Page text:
Forestry statistics are required for planning, policy-making, analysis and decision-making on forestry investment and development programmes. These statistics are collected mainly as a by-product of administrative reports of the State Forest Departments. On the recommendation of the National Commission on Agriculture (1976), the Forest Survey of India (FSI) was created in 1981 with the objective of monitoring the forest resources at a macro level, storing and retrieving forestry related data, designing methodology for forest surveys, etc. Besides the FSI, the Indian Council of Forestry Research and Education (ICFRE) is mandated to collect, collate and compile primary and secondary data generated by the State Forest Departments and various Central ministries. The data on the forestry are obtained through a set of periodical reports (45 in number) furnished by the State Forest Departments and other concerned agencies. In addition to details of forest area, the reports provide information on forest products (wood and non-wood), forest land under cultivation, and grazing land, etc.
4.17.2 Since 1987, the FSI has begun using Remote Sensing (RS) technology to collect data on forest cover under three broad classes (dense forest, open forest and mangroves) on a country-wide scale through a biennial survey. The latest survey (October-December, 1998) used satellite data having a resolution of 23.5 metres with digital image processing. Introduction of digital interpretation has helped in reducing the time lag in the availability of the area estimates to just a few months after the completion of the survey.
4.17.3 The Directorate of Economics and Statistics, Ministry of Agriculture (DESMOA) also publishes statistics of area under forests as part of Land Use Statistics according to the definition adopted in the nine-fold classification of land. This includes all land categorised as forests under any legal enactment dealing with the forests or administered as forests whether State or private owned, whether wooded or maintained as potential forest land.
4.17.4 The main drawback in the compilation of forestry statistics (as in the case of several other sectors) is the inordinate delay in the availability of data. Except the area under forest cover now being assessed by the biennial RS satellite survey, all the other published data have long time lags. The FSI faces the problem of delayed transmission of data by the States, which tend to accord low priority to the reporting work. Nearly half the States do not furnish the statistics in time, which delays the national compilation. The latest estimates of forest area based on Land Use Statistics pertain to 1996-97.
4.17.5 The present contribution of the forest sector to the GDP is considered as an underestimate as it does not take into account several important items such as head loads of fire wood, wood used for power generation, eco-tourism, etc.
4.17.6 There is a large discrepancy between the area under forest cover as published by FSI and by DESMOA mainly due to the differences in the concepts and definitions followed by two agencies (see Annexe 4.9).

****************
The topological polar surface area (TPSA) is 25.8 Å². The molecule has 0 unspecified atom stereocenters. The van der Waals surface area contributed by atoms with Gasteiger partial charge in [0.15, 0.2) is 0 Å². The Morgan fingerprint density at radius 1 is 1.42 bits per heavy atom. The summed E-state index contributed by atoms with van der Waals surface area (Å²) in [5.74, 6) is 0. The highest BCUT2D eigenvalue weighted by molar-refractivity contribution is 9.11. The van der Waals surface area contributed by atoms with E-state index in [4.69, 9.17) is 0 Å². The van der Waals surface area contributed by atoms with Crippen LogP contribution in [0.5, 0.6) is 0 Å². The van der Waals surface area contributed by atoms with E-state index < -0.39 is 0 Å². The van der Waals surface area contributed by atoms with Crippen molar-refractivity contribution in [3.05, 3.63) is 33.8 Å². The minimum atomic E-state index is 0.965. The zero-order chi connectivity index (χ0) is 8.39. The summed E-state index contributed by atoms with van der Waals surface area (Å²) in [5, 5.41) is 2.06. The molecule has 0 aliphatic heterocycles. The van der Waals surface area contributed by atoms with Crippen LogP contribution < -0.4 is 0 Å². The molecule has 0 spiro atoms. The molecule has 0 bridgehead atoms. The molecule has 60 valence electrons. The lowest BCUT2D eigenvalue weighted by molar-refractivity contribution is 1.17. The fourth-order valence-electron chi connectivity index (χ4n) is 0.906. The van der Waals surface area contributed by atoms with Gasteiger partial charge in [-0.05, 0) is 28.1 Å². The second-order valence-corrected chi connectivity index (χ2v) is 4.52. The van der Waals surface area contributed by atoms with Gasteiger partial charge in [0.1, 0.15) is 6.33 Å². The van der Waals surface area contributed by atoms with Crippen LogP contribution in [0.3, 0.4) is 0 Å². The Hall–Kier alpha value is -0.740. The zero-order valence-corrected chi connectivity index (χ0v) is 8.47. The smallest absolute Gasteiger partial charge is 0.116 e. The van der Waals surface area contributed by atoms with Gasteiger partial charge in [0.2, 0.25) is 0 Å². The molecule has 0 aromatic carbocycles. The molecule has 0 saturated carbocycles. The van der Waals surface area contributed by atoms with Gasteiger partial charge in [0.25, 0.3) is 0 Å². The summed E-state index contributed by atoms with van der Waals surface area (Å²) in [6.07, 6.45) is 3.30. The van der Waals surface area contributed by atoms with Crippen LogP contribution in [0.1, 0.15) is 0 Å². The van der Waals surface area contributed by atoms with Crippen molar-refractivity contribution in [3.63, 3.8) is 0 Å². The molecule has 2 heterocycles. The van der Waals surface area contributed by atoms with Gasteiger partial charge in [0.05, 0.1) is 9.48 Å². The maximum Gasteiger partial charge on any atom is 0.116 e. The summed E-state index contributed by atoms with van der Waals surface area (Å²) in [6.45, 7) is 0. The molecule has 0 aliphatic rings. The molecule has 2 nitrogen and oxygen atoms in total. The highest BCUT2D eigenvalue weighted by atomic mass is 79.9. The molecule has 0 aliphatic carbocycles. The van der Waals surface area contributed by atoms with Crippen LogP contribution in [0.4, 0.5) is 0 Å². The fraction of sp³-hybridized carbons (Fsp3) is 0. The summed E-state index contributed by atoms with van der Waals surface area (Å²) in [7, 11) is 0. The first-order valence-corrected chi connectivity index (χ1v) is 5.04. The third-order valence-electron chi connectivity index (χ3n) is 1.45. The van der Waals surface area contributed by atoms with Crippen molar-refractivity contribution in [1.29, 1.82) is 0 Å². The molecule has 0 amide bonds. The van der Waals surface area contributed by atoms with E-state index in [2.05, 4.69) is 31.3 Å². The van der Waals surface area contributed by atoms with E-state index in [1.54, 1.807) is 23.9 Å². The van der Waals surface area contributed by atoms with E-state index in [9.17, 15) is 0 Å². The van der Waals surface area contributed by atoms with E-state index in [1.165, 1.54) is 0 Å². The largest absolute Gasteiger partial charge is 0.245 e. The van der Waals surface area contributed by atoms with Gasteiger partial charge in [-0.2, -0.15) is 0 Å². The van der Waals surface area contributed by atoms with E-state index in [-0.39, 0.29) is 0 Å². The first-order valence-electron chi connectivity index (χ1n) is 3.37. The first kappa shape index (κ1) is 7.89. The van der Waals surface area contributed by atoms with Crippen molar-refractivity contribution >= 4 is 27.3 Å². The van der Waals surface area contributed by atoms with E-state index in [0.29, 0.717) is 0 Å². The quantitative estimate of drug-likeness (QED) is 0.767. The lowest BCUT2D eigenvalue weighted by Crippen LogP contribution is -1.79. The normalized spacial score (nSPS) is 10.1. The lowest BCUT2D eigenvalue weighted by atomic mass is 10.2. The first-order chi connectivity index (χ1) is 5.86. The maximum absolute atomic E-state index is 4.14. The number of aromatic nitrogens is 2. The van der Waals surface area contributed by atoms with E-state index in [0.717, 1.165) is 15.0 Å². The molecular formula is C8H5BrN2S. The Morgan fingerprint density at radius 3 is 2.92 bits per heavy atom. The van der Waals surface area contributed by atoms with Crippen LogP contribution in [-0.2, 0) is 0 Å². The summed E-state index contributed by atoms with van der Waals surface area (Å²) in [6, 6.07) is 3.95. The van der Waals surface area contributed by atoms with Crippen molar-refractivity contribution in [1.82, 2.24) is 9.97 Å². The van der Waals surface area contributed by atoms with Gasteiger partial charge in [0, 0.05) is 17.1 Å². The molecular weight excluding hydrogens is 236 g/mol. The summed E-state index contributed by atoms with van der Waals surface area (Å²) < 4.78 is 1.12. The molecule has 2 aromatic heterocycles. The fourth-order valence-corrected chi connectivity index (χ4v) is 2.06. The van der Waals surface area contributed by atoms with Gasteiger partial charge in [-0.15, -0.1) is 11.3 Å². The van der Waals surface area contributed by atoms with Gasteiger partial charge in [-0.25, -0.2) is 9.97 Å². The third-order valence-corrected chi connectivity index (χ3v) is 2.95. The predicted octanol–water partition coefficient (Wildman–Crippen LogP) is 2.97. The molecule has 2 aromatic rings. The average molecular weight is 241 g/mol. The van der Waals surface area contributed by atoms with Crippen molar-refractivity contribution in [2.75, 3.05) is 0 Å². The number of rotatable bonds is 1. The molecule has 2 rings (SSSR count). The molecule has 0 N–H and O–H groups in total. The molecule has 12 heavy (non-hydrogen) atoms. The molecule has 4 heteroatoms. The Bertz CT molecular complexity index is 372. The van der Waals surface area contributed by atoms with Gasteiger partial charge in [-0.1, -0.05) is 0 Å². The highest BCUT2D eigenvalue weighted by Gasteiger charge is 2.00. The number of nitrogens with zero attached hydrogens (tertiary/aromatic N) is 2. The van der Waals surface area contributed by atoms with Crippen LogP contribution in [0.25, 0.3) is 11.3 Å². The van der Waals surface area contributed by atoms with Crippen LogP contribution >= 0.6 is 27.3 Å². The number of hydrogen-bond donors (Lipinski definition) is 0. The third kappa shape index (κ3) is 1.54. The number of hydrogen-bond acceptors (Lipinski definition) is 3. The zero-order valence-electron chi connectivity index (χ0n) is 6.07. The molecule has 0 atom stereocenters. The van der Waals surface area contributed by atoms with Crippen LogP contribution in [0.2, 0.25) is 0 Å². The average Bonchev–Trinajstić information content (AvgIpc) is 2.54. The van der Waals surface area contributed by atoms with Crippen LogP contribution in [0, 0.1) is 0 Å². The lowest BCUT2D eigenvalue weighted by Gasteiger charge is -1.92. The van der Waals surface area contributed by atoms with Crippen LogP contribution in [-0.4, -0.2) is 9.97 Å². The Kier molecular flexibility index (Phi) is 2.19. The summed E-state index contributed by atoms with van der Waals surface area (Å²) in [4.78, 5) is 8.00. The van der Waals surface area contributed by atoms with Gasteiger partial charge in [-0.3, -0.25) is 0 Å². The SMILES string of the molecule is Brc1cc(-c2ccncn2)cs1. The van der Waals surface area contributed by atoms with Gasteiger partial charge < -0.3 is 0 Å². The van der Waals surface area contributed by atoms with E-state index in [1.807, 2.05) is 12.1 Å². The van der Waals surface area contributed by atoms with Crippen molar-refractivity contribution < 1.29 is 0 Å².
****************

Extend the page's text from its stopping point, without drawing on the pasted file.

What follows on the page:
Conclusions and Recommendations.
4.17.7 Forest area statistics are generated through two sources, the FSI and DESMOA, each using different sets of concepts and definitions resulting thereby in a wide divergence between the two estimates. It is desirable to reconcile these differences to the extent possible, which can be attempted only at the micro level. It is necessary to have the FSI survey data at the village level for this purpose.
4.17.8 Early measures are required to cover all forest products in the State reports in order to improve the GDP estimates of the forest sectors. It is reported that a Working Group set up by the FSI is presently examining this question. It is expected that its recommendation, when implemented, will improve the estimates of the share of forestry and logging sectors in the GDP.
4.17.9 To obviate delay in the transmission and to reduce the time lag in the availability of forestry statistics, it is desirable to set up statistical units under the State Conservators of Forests to oversee collection and compilation of forest statistics and make use of latest tools of Information and Communication Technology for storage, retrieval and rapid transmission of data.
4.17.10 The Commission recommends that:
Remote Sensing techniques should be extensively used to improve and develop forestry statistics.
The State Forest Departments should be adequately supported by the establishment of appropriate statistical units to oversee the collection and compilation of forestry statistics from diverse sources on forest products including timber and non-timber forest products.
Arrangements should be made for storage and speedy transmission of forestry data through Information Technology devices.
In view of the unavoidable nature of the divergence between statistics from the two sources – land records and State Forest Departments – because of different coverage and concepts, the two series should continue to exist; but the reasons for divergence should be clearly indicated to help data users in interpreting the forestry statistics.
A Statistics Division in the Ministry of Environment and Forests with adequate statistical manpower should be created for rationalisation and development of proper database on forestry statistics.